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S U M M A R Y

Some Thoughts on the Iconography of Busts Depicted on Anatolian Tomb Steles of the Hellenistic and Roman Periods
Taner KORKUT*

Of obscure reasons, it is the general trend trying to establish links with the Hellenistic monumental tombs only in regards to the architecture when studies explore the Anatolian funerary architecture in the Roman period. However, when it comes to the symbolical decorative motifs used on the tombs, the situation is different. The human figures depicted half or as a bust are among the most important of these motifs. Such half-figures encountered often on the Anatolian funerary art of the Hellenistic period, especially on the tomb steles, are naturally studied in the same group as the Hellenistic sculpture. Nevertheless, for the busts on the steles dated to the Roman period, it is stated that 'they must belong to the new trend emerging in the Roman art with the Early Imperial period'. Even some scholars argue that such form of busts was used for the freed slaves in the first half of the 1st century BC in Rome while it was preferred by the wealthy elite in the provinces. However, it has been proven by numerous scholars studying the Roman funerary art that such a hypothesis does not reflect the reality and that half-bust form did not only appeal to the freed slaves. Besides, another hypothesis purporting that 'such a tradition came with the onset of Romanisation of Anatolia in the 1st century AD' does not reflect the reality either because the lacine, balleus and toga with umbo in question were not generally preferred.

The reason underlying the spread of human figures in bust form is the fact that the area on the tombs aesthetically fit the bust form only. Thus, narrow areas on steles were used for the busts while wide areas were spared for all the figures. Yet, there are steles designed as multi-tiered with narrow friezes to accommodate busts only. A similar implementation can also be observed on the altars, ostotheks or sarcophagi with garlands. Another possibility that should be considered is that the bust form, which was very old in origin and brought innovation to typology, could have been preferred just for financial or personal reasons.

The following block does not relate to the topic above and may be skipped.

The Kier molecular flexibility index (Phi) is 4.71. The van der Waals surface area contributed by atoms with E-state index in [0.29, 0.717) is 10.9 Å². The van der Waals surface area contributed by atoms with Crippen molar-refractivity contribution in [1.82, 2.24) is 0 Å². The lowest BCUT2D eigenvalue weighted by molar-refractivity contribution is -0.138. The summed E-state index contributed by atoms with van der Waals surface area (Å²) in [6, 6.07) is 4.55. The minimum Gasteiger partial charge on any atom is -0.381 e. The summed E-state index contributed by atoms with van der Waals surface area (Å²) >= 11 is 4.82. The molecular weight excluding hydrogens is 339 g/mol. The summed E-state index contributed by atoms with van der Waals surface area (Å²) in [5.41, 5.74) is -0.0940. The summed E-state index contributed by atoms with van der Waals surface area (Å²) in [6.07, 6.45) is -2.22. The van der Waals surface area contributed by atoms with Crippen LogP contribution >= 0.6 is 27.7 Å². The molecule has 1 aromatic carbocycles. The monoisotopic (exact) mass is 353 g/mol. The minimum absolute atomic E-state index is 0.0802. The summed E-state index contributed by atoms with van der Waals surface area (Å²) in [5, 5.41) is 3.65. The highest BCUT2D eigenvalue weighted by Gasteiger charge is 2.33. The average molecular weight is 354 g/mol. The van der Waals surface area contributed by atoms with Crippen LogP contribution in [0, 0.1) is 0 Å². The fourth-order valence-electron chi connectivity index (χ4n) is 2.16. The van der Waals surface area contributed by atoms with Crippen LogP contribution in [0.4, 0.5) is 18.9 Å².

Just as with the use of the bust form, there still are problems regarding the meaning of bust depictions on the architecture they are found. Generally, groups of three female busts were studied, thus leading to wrong interpretations. The concept of 'moira' proposed for such busts can be considered a hypothesis only because none of the busts called 'moiras' bear any symbols belonging to moiras nor any inscription mentioning them. In some inscriptions, the word 'moira' is stressed to be the name of the deceased. Besides, there exist steles with depictions of the busts of one woman and one man or two men and one woman. And these steles have nothing to do with moiras.

Consequently, it is not necessary to look for an external factor in the course of evaluating the busts depicted on the Anatolian tomb steles of the Roman period because similar busts are often found on tomb steles, altars and ostotheks of the Hellenistic period. As a Roman influence only the imperial hair style or facial expression observed as of the 1st century AD can be proposed.


*Dr. Taner Korkut. Akdeniz Üniversitesi, Fen-Edebiyat Fakültesi, Arkeoloji Bölümü, 07058 Kampüs - Antalya.

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